Much maligned and disfigured over the centuries, Shakespeare’s The Winter’s Tale has become a treasure-trove for actors, directors and critics alike, attracted by the play’s curious blend of tragedy, comedy and pastoral, in a two-part structure separated by sixteen years—and a bear.
From Leontes’ jealous frenzy, represented by some of the most obscure passages in Shakespeare, to Perdita’s fabled speech on art and nature, or Hermione’s statue, the play illustrates the magical power of poiesis, while probing into the human condition.
Discussing the play’s key issues, notably the relevance of genre and performance, context and reception, time and truth, eloquence, innocence, knowledge, diversion and recreation, this book provides a useful theoretical, historical and critical background to perform close, personal readings of The Winter’s Tale, using both stage and text-centered criticism.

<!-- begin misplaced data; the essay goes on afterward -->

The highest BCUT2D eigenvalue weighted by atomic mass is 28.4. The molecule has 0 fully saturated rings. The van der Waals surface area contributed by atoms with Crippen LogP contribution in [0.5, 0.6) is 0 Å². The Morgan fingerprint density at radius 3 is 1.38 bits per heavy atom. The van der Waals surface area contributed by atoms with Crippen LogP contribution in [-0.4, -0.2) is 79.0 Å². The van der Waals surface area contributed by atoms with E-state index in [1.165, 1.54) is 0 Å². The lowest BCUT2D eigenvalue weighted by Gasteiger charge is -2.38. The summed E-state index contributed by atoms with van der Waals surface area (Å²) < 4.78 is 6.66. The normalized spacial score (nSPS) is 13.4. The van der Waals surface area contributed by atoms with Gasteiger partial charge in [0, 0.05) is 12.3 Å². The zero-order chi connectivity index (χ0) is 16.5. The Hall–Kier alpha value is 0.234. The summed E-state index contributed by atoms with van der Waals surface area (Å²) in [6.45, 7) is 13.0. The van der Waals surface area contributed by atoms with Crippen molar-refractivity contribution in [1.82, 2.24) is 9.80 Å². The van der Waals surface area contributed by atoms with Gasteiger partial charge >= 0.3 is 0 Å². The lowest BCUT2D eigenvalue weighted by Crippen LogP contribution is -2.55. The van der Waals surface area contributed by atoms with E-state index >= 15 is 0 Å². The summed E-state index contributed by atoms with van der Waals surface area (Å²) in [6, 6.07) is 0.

I. — From source to performance: determining genre and expectations
An arch-rival plagiarized? Dramatizing Greene’s Pandosto
Shakespeare and anti-Aristotelian theater, or the generic impasse
From page to stage: unsettling expectations, trusting performance
II. — Context and reception. Is there a context to this play?
The Winter’s Tale and the Jacobean Context
III. — Temporis filia veritas
An ill-timed play?
‘The time is worth the use on’t’: The Chorus and the Oracle
From syncretism to didacticism
IV. — Poisoning knowledge
Ignorance, sin and self-knowledge
The parable of the spider
V. — Diversion and recreation
Diversion I: Antigonus’ dream and ‘Exit, pursued by a Bear’
Diversion II: The mercurial Thief
Diversion III: Music, Dances and Satyrs
Statuesque recreation (diversion IV)
Conclusion. — A comedy of loss, redemption and remarriage?
Autour de l'auteur
Yan Brailowsky is lecturer in Early Modern Literature and History at the University Paris Ouest Nanterre La Défense. He is the author of a book on King Lear (2008) and has co-edited Language and Otherness in Renaissance Culture (2008), and Le Bannissement et l’exil en Europe aux XVIe et XVIIe siècles (2010).